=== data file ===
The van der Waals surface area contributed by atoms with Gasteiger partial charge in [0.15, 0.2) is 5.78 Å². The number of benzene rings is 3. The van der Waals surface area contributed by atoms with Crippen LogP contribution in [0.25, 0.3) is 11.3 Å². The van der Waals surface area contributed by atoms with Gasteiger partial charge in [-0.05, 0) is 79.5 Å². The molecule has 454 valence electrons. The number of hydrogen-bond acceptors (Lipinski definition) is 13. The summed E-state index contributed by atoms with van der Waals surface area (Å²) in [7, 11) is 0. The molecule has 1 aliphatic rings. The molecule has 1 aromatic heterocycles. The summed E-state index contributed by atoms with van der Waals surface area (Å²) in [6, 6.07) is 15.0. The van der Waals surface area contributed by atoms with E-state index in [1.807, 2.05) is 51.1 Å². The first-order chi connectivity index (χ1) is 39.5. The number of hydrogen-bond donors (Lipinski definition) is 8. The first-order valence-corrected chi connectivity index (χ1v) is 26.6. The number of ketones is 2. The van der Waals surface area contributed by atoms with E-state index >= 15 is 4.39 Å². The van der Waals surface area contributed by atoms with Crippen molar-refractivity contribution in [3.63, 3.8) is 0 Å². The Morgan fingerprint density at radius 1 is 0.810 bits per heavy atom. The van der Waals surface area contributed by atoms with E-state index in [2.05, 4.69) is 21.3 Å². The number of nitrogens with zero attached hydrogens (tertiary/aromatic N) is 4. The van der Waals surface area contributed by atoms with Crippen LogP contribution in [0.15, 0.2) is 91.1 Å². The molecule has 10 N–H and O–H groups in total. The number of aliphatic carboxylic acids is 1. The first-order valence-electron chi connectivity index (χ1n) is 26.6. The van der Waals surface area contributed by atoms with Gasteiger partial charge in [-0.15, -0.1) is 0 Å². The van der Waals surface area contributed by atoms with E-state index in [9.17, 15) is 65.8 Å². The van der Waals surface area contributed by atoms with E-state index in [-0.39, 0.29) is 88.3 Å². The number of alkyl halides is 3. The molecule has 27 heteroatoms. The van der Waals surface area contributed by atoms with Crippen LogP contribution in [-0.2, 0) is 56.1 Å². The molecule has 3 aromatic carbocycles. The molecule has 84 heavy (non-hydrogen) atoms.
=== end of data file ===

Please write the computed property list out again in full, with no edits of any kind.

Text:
The van der Waals surface area contributed by atoms with Gasteiger partial charge in [0.15, 0.2) is 5.78 Å². The number of benzene rings is 3. The van der Waals surface area contributed by atoms with Crippen LogP contribution in [0.25, 0.3) is 11.3 Å². The van der Waals surface area contributed by atoms with Gasteiger partial charge in [-0.05, 0) is 79.5 Å². The molecule has 454 valence electrons. The number of hydrogen-bond acceptors (Lipinski definition) is 13. The summed E-state index contributed by atoms with van der Waals surface area (Å²) in [7, 11) is 0. The molecule has 1 aliphatic rings. The molecule has 1 aromatic heterocycles. The summed E-state index contributed by atoms with van der Waals surface area (Å²) in [6, 6.07) is 15.0. The van der Waals surface area contributed by atoms with E-state index in [1.807, 2.05) is 51.1 Å². The first-order chi connectivity index (χ1) is 39.5. The number of hydrogen-bond donors (Lipinski definition) is 8. The first-order valence-corrected chi connectivity index (χ1v) is 26.6. The number of ketones is 2. The van der Waals surface area contributed by atoms with E-state index >= 15 is 4.39 Å². The van der Waals surface area contributed by atoms with Crippen molar-refractivity contribution in [3.63, 3.8) is 0 Å². The Morgan fingerprint density at radius 1 is 0.810 bits per heavy atom. The van der Waals surface area contributed by atoms with E-state index in [2.05, 4.69) is 21.3 Å². The number of nitrogens with zero attached hydrogens (tertiary/aromatic N) is 4. The van der Waals surface area contributed by atoms with Crippen LogP contribution in [0.15, 0.2) is 91.1 Å². The molecule has 10 N–H and O–H groups in total. The number of aliphatic carboxylic acids is 1. The first-order valence-electron chi connectivity index (χ1n) is 26.6. The van der Waals surface area contributed by atoms with Gasteiger partial charge in [-0.15, -0.1) is 0 Å². The van der Waals surface area contributed by atoms with E-state index in [9.17, 15) is 65.8 Å². The van der Waals surface area contributed by atoms with E-state index in [-0.39, 0.29) is 88.3 Å². The number of alkyl halides is 3. The molecule has 27 heteroatoms. The van der Waals surface area contributed by atoms with Crippen LogP contribution in [-0.2, 0) is 56.1 Å². The molecule has 3 aromatic carbocycles. The molecule has 84 heavy (non-hydrogen) atoms.